Posts Tagged L1

Are dominance and proficiency the same?

This is a question that comes up from time to time, and I see some people using it interchangeably, I see this in the scientific literature and I see it in every day conversations and practice. So, what gives?

Let’s first look at the dictionary definitions:

Dominant: (from the learners dictionary by Merriam-Webster)

[more dominant; most dominant]

: more important, powerful, or successful than most or all others

  • The company is now dominant in the market

most common

  •  The dominant [=prevailing] language/religion of the country

biology : causing or relating to a characteristic or condition that a child will have if one of the child’s parents has it

  • dominant genes

Proficient: (also from the learners dictionary)

[more proficient; most proficient]

 : good at doing something : skillful

  • proficient reader
  • He has become very proficient at computer programming.
  • She is proficient in two foreign languages.

So, these aren’t exactly the same. In the work that I have done in language and language impairment, my collaborators and I try to distinguish between the two. Why does it matter?

I think especially in research and clinical work in language impairment it’s important to separate out the two. Children with typical development may demonstrate dominance in one language or another (or both), and at the same time they may have high levels of proficiency in both their languages. That is, they can be highly proficient users of both their languages at yet have MORE dominance in one of their languages.

In contrast children with language impairment demonstrate low proficiency in both their languages (not in every domain of course, they may show relative strengths in some aspects of language). At the same time they can be stronger (within their own performance) in their first language or in their second language or in both of their languages.

I think we can get into trouble when we assume that low proficiency in one language means dominance in the other. It doesn’t. We CAN have kids who show low proficiency in L1 and high proficiency in L2 and are dominant in L2. We can also have kids who show low proficiency in both and have dominance in only one language. We can have those who have high proficiency in both and be more dominance in one. The danger with conflating the two terms (and therefore measures) is that it could lead to bad decisions.

If the assumption is that a child with low proficiency in one language is therefore dominant in the other, it could lead to delaying of services (RTI, speech or language intervention, reading intervention) if they have a true impairment. It might be assumed that low proficiency in one  language equals low proficiency overall, and this assumption might lead to a diagnosis of a language impairment even if the child actually does NOT have an impairment (and is actually highly proficient in the other language). If a child is not very proficient in either language, this may lead people to say something like, they have no language (I totally hate that, unless they are in a coma, I don’t know how this could be). This assumption might lead to giving parents suggestions like only using one language because the child has incomplete language acquisition in both. Like monolingualism would be the cure for language impairment. UGH!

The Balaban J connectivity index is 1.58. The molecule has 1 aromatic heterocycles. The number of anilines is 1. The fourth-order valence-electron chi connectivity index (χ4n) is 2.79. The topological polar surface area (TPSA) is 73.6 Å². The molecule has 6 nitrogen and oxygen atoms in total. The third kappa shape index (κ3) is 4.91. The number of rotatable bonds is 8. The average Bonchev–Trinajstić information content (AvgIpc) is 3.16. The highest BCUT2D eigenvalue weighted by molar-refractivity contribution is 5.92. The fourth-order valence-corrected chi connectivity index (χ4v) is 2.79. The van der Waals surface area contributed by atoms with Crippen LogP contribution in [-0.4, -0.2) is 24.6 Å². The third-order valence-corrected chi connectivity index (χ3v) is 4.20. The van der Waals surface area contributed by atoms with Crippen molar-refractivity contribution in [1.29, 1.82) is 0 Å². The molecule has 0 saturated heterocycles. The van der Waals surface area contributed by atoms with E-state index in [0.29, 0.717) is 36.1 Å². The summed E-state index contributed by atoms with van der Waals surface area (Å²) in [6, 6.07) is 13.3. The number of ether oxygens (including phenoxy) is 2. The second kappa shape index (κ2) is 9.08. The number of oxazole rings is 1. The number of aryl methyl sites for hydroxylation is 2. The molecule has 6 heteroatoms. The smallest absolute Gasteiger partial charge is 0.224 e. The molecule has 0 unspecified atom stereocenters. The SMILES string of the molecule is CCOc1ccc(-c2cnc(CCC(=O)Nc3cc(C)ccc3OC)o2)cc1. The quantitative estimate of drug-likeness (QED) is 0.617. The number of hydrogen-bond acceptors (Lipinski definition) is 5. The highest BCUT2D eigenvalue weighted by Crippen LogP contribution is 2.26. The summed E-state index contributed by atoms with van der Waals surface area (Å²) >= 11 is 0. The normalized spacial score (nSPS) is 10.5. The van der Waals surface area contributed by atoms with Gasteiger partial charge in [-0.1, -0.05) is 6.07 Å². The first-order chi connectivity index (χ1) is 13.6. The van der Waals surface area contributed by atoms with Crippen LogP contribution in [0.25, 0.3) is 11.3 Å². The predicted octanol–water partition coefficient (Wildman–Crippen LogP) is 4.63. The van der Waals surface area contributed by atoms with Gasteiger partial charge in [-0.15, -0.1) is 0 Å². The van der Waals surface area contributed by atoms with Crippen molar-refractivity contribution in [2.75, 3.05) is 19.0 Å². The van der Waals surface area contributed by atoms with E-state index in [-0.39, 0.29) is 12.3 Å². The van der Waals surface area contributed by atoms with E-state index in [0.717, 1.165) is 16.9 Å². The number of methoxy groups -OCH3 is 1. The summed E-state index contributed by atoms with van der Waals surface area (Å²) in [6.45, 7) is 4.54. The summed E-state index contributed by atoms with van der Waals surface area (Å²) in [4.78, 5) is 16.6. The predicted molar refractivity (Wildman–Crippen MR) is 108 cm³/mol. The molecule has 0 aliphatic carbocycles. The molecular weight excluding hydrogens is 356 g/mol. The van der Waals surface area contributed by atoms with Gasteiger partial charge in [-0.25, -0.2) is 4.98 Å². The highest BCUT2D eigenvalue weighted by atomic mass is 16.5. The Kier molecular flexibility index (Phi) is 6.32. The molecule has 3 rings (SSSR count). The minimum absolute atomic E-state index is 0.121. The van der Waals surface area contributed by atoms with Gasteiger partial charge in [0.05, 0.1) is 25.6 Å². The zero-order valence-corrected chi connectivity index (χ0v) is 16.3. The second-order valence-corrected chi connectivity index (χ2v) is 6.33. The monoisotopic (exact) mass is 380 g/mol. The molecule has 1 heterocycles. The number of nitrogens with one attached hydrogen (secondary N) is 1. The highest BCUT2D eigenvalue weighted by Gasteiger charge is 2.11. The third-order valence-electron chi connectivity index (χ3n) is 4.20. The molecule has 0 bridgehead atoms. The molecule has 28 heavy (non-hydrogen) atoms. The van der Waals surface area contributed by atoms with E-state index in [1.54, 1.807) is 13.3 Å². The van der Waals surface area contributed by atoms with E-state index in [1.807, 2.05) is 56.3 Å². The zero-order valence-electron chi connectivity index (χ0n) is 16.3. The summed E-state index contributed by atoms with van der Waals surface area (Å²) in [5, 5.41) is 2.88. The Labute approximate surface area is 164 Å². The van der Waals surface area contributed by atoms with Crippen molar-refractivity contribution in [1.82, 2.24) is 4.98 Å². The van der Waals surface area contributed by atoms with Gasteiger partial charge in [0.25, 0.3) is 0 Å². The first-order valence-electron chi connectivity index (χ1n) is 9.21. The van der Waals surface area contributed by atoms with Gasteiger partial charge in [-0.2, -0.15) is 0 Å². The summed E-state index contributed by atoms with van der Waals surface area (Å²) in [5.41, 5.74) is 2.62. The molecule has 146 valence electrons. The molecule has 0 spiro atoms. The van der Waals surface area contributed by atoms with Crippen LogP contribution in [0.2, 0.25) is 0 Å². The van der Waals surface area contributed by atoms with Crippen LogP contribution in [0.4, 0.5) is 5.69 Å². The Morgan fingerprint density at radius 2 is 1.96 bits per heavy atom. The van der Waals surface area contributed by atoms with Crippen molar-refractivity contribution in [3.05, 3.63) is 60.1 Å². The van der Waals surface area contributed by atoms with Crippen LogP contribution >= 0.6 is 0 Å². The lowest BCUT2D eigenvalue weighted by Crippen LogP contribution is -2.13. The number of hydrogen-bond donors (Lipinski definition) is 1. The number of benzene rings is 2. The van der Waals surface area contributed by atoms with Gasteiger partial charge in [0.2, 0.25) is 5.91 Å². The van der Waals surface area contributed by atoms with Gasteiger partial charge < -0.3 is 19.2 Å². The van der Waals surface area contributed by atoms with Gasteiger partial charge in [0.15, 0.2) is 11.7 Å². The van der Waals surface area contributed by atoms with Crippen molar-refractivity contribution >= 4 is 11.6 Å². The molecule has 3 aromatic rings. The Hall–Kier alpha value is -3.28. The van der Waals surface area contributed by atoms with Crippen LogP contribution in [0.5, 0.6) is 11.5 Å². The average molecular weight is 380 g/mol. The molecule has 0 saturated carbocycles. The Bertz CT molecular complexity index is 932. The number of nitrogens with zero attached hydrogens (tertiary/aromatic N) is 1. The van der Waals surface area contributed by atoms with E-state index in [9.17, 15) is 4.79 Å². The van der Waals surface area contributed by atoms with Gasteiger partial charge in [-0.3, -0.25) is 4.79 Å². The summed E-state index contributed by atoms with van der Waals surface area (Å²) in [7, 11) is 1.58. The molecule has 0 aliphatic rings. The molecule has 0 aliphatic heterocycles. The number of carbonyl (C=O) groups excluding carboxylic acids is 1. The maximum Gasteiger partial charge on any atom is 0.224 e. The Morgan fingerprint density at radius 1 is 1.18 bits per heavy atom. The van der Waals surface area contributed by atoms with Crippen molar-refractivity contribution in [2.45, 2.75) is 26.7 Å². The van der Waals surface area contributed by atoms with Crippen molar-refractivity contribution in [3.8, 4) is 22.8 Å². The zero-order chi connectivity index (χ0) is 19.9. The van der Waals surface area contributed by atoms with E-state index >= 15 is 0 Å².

So, don’t get rid of one term. We need both proficiency (to measure how good children are at each language) and dominance (to determine which is the stronger of the two languages for a given bilingual child).

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Bilingual Profiles

One of the questions that we often ask ourselves when doing bilingual research and when conducting bilingual assessment is how to describe and characterize children’s bilingualism. This question is important for making educational decisions that involve language of instruction. For assessment and diagnosis of speech and language impairment it is critical that we document children’s bilingual profiles. But, it’s not as easy as we would like. We explore some of these issues in an article that appears in  Bilingualism: Language and Cognition. Read the rest of this entry »

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What language should I start in?

A question that comes up frequently among bilingual speech-language pathologists who are testing children in two languages is what language to start testing in. There aren’t really clear guidelines. Some people advocate starting in the child’s home language; others suggest starting in the child’s stronger language; still others say that SLPs should follow the child’s lead and start in the language the child feels most comfortable in. We’ve tested many many kids over the last few years in English and Spanish. Sometimes we start in English other times we start in Spanish, and we do this regardless of what the child’s better or home language is. The reason we do this is so that we aren’t favoring one language over the other. For research purposes this makes sense because we’re interested in group data and we really don’t know what each child’s best language is. But, for clinical testing we are interested in individual performance and we want to get the best performance from kids as possible– if not the best performance at least information that is representative of their capabilities. And it’s for this reason that the question comes up. Maybe it does matter what language we start in. Read the rest of this entry »

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